States from California to Maine are hiring rail inspectors and oil-spill experts as they draw up emergency plans after trains carrying crude derailed and burst into fireballs, including a crash in Quebec that killed 47.
In California, Governor Jerry Brown is proposing a 15 percent funding boost for his response agency. New York Governor Andrew Cuomo last week ordered five departments to create spill disaster plans and wants to double the number of train inspectors. The July derailment in the Canadian town of Lac-Megantic was followed in December by BNSF Railway Co.’s 400,000-gallon explosion in North Dakota.
Oil shipments by train have grown 400 percent since 2005, the American Railroad Association says. Crude pumped from North Dakota’s Bakken formation and Texas’s Eagle Ford shale is set to propel the U.S. past Saudi Arabia as the world’s largest supplier in 2015. Even if TransCanada Corp.’s Keystone XL pipeline is completed, hundreds of thousands of barrels will still need to travel by rail to refineries and ports.
“I don’t think anyone really realized how quickly this Bakken oil plume would have grown and how quickly the private rail market would grow to deliver it,” Joan McDonald, commissioner of New York’s transportation department, said in an interview in Albany. “It’s important that we look at it and do everything we possibly can.”
Only the federal government can set rail standards. As states and localities prepare for disaster, they’re pressuring U.S. regulators to write rules to prevent them. Chicago’s Rahm Emanuel and Michael Nutter of Philadelphia, both Democrats, are leading a call by U.S. mayors for a “hazardous materials freight fee” for companies that extract crude oil and those who consume it. The funds would be used to upgrade rail infrastructure, Emanuel said.
At Cuomo’s direction, state agencies sent a letter on Jan. 28 to federal officials asking for new tank-car standards and routes away from populated areas.
Last month, the U.S. National Transportation Safety Board and the Canadian Transportation Safety Board issued recommendations as part of a probe into the Lac-Megantic derailment. The accident sent a fireball through the center of the town of 6,000 early on July 6, turning a crowded pub into a deadly inferno.
The oversight authorities said crude oil needs to be hauled in stronger tank cars and on safer routes. Neither board can enforce standards, which are overseen by agencies such as the U.S. Transportation Department and Transport Canada. Modifying the tank cars may cost leasing companies and shippers about $5.2 billion, according to estimates by Bloomberg Government.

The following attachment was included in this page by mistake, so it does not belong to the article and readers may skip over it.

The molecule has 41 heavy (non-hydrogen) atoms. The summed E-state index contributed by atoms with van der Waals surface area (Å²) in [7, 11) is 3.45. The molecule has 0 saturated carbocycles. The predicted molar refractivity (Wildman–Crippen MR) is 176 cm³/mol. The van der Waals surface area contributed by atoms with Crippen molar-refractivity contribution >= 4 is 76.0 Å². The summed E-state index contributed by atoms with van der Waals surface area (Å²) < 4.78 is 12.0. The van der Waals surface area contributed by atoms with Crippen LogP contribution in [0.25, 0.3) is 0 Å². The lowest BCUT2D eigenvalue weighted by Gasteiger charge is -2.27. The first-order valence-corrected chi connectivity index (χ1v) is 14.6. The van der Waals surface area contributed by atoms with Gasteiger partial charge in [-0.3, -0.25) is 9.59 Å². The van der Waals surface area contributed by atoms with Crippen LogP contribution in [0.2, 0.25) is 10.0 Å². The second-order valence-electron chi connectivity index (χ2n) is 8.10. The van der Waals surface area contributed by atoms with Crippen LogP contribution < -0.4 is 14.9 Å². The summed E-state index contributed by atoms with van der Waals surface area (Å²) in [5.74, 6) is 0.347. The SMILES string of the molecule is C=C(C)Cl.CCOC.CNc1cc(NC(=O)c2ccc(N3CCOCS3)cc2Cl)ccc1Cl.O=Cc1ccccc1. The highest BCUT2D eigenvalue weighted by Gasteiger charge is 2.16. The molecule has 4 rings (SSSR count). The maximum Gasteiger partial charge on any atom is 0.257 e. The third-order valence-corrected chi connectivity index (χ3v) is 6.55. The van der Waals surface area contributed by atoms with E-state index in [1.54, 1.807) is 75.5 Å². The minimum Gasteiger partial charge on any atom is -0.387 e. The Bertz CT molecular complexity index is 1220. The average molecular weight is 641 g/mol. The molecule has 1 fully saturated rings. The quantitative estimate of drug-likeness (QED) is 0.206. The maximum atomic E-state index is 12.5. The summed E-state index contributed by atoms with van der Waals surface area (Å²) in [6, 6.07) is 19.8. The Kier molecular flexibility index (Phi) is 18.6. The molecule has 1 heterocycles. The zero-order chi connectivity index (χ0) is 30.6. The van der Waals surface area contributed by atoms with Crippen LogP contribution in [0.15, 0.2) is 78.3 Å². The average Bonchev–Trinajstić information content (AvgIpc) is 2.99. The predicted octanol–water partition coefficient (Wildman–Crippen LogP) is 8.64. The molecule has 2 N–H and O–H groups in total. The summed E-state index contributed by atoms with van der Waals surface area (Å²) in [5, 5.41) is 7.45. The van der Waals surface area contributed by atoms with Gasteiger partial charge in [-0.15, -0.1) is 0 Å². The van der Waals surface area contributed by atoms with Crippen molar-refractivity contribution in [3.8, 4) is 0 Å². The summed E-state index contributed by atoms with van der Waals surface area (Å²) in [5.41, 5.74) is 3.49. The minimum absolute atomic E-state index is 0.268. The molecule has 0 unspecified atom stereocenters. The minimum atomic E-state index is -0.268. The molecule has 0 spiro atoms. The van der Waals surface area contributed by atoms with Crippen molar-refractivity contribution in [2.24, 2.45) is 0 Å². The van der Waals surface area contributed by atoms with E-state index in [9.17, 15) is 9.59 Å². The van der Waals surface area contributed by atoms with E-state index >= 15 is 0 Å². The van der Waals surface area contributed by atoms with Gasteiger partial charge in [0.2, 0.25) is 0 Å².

U.S. Transportation Secretary Anthony Foxx last month met with officials from the railroad and oil industries, who agreed to spend 30 days examining steps to improve safety.
“Voluntary efforts are insufficient to tackle this growing problem,” McDonald and three other New York agency chiefs said in the letter to Foxx and other officials. “The residents of New York cannot wait for the federal government to address these issues in an unsynchronized manner.”
Casey Hernandez, a U.S. Transportation Department spokeswoman, said the department welcomes proposals.
“There is not one action that will solve this issue, and we need to make sure the focus of our wide-ranging approach is on prevention, mitigation, emergency response and stakeholder outreach,” Hernandez said by e-mail.
Crude-by-rail accidents climbed to 108 last year from nine in 2010, according to data from the Pipeline and Hazardous Materials Safety Administration, an arm of the Transportation Department. On Jan. 2, the department issued a safety alert that said the type of oil pumped from North Dakota shale may be more flammable -- and therefore more dangerous -- to ship by rail than crude from other areas.
“This is one of the only crude oils in the world that will touch off with a match,” said Thomas Cullen, who heads California’s Office of Spill Prevention and Response. “In Quebec, it was like a river of napalm.”
Under a budget proposal by Brown, a Democrat, Cullen’s department would get an extra $6.7 million annually and add 38 positions, he said. Historically, the agency’s focus has been on preventing and responding to oil spills at sea. Over the next two years, California is expecting a 28 percent shift to trains from boats for oil deliveries, Cullen said. The agency isn’t ready, he said.
“We aren’t conducting drills and exercises and we don’t have contingency plans on file,” Cullen said in a telephone interview.
Last year, as rail cars carrying crude came rolling in from Canada, emergency planners in Maine traveled the line to map how they could reach spills deep in the wilderness, Jessamine Logan, a spokeswoman for the Maine Environmental Protection Department, said by phone. A state law that went into effect in October requires rail companies to report when and how much crude they’re carrying and pay into a fund to help clean up spills, she said.
The Lac-Megantic explosion took place 10 miles (16 kilometers) from the Maine border.
Bakken crude travels over about 1,000 miles of rail in New York, Cuomo, a Democrat, said in an e-mailed statement. Much of it goes to Albany where about 120 carloads each day are transferred to ships, which then travel down the Hudson River to New York City and beyond.
In his Jan. 28 executive order, Cuomo required five agencies to provide a report by April 30 that shows the state’s ability to respond to an oil-by-rail spill, how that can be improved and what regulatory changes are needed. The budget Cuomo proposed last month adds five rail inspectors, bringing the total to 10.
“We cannot wait for a catastrophic accident to assess and reform the way this crude oil is transported through our state,” Cuomo said.